Eyes on the supply-side: Disruptions could lead to further price increases

The Covid-induced global lockdowns in 2020 ignited supply chain disruptions, which, in turn, paved the way for a great loss of global demand. Consequently, oil prices plummeted significantly to levels last seen in 2002, and indices of Commodity Research Bureau (CRB), Baltic Dry, London Metal Exchange and S&P GSCI tumbled to multi-year lows.

This plunge in commodity prices then trickled down to consumer prices, leading to the global consumer price inflation declining by 1% between January 2020 and May 2020. The impact was more prominent in advanced economies (AEs) than in emerging market (EMs) and developing economies (DEs). While the consumer price inflation in the US declined by nearly 240 basis points (bps) during this period, the decline in inflation for EMs like India, Indonesia, South Korea, the Philippines and Mexico remained relatively limited, thanks to supply disruptions offsetting some of the disinflationary pressures.

Since May 2020, commodity prices and inflation in many countries have been marching upwards. Even as a part of the spike was on expected lines as economies recovered from the worst of the Covid-19 pandemic, its magnitude has been larger than expected, possibly reflecting a consequence of demand-supply mismatches and base effects.

A sharp rebound in global demand as indicated by the surging new orders, accompanied by a relatively slower normalisation of supply chains as evident from the lengthened supplier delivery times reported by firms in business surveys, has sent input prices soaring to new highs. Global demand rebound has been mainly on account of swift reopening and robust vaccination drives and large stimulus measures announced by countries across the globe. Supply chain bottlenecks, on the other hand, have persisted, leading to a surge in freight and logistics costs and delayed shipments.

Rising input cost pressures have now seeped into global consumer prices, driving inflation, and posing challenges for the central banks. India, for instance, saw the worst recession last year among major countries, even as consumer price index (CPI) inflation remained higher than mandated levels.

Recessions usually set off a decline in global inflation that last several quarters beyond the trough of the recession and well into the recovery. Compared with previous episodes of recessions since the 1950s in the US and the inflation trajectory around them, the decline in inflation during 2020 was the most muted and least protracted. In most AEs, EMs and DEs, inflation has picked up since last year in line with the rise in oil and other commodity prices. Shipping cost rates have soared in recent months due to the conjunction of booming demand for consumer durables from Asia and supply-side bottlenecks created by sanitary restrictions in ports and terminals.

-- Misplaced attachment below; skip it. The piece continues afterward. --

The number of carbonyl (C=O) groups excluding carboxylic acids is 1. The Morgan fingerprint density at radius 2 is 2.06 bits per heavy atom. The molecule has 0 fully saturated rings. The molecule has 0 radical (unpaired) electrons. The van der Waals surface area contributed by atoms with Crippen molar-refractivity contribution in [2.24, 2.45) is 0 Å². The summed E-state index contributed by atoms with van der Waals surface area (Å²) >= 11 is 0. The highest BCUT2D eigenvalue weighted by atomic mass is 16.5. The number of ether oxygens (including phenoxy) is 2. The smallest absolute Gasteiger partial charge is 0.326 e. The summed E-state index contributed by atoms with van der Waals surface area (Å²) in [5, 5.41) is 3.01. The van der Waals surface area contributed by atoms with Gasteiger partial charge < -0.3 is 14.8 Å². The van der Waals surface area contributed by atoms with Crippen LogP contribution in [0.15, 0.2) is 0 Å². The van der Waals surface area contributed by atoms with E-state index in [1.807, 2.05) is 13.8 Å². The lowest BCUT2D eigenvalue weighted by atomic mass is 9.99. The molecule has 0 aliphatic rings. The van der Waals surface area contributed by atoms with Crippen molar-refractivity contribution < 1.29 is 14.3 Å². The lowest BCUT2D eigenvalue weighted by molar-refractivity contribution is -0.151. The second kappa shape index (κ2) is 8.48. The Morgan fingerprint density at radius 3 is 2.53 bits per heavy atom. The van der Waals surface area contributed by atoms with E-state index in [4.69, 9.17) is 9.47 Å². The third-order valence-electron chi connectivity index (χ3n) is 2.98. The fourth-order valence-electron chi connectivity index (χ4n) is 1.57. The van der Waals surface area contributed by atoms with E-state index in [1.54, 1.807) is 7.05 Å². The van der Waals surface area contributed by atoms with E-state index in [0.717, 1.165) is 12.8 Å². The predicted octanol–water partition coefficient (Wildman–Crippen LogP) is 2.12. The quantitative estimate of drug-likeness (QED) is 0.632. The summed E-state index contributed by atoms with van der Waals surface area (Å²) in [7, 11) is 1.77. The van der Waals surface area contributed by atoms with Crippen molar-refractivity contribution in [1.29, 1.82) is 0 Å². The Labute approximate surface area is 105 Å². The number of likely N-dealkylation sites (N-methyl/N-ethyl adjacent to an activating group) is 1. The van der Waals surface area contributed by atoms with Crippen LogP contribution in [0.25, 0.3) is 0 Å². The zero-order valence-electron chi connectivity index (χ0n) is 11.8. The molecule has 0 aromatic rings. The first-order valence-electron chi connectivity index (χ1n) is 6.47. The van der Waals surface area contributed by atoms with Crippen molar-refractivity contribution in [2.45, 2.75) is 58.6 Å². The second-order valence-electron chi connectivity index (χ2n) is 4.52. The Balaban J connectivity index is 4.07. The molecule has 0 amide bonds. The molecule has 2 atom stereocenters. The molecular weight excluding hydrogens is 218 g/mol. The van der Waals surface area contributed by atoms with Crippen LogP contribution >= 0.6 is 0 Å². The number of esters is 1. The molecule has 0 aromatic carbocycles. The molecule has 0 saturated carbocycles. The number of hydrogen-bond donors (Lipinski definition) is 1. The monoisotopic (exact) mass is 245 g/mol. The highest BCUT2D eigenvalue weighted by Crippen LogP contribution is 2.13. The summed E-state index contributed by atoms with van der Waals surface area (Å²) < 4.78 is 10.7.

Among the drivers of inflation data compiled by the OECD for most AEs, surging prices in the transport segment, as well as increase in prices of housing, utilities and other fuel segments, have contributed the most to the recent inflation prints. However, for EMs and DEs, a significant jump in food prices amid shortages, alongside the surge in global food inflation, has been the top-most contributor to higher inflation prints. Surging commodity prices, weaker currencies, increase in indirect taxes and regulated electricity prices in a few EMs have also added to price pressures.

In India, a surge in global commodities combined with domestic supply-side constraints weigh on the core basket. Partial relief from easing food inflation has allowed the Reserve Bank of India (RBI) to stick to its accommodative stance to support growth. That said, sequential hardening of inflation for the seventh month in a row in August, along with hardening expectations as seen in the latest RBI survey, calls for some caution over the trajectory going forward. This shows that the heterogeneity in policy actions seen across the globe is equally due to underlying macro configurations, apart from just inflationary pressures.

Notwithstanding a higher-than-expected spike in US inflation this year, benchmark bond yields there have moderated, possibly indicating increasing concerns about a potential peaking of US economic growth. Expectations of a sequential moderation of the US economy in the second half of this year are gaining strength, a point highlighted in recent Federal Open Market Committee (FOMC) commentary.

Such moderation could turn more noticeable in the first half of 2022 as fiscal support fades. This is evident from moderating indicators like the US weekly Economic Cycle Research Institute (ECRI) leading index, Citi’s Economic Surprise Index and Germany’s ZEW (Centre for European Economic Research) indicator of economic sentiment.

Current inflationary trends should be transient. But there are lingering upside risks that can keep them elevated for longer than expected, including a persistent pick-up from current levels. Intensifying supply-side disruptions, especially related to global supply chains, could lead to further price increases.

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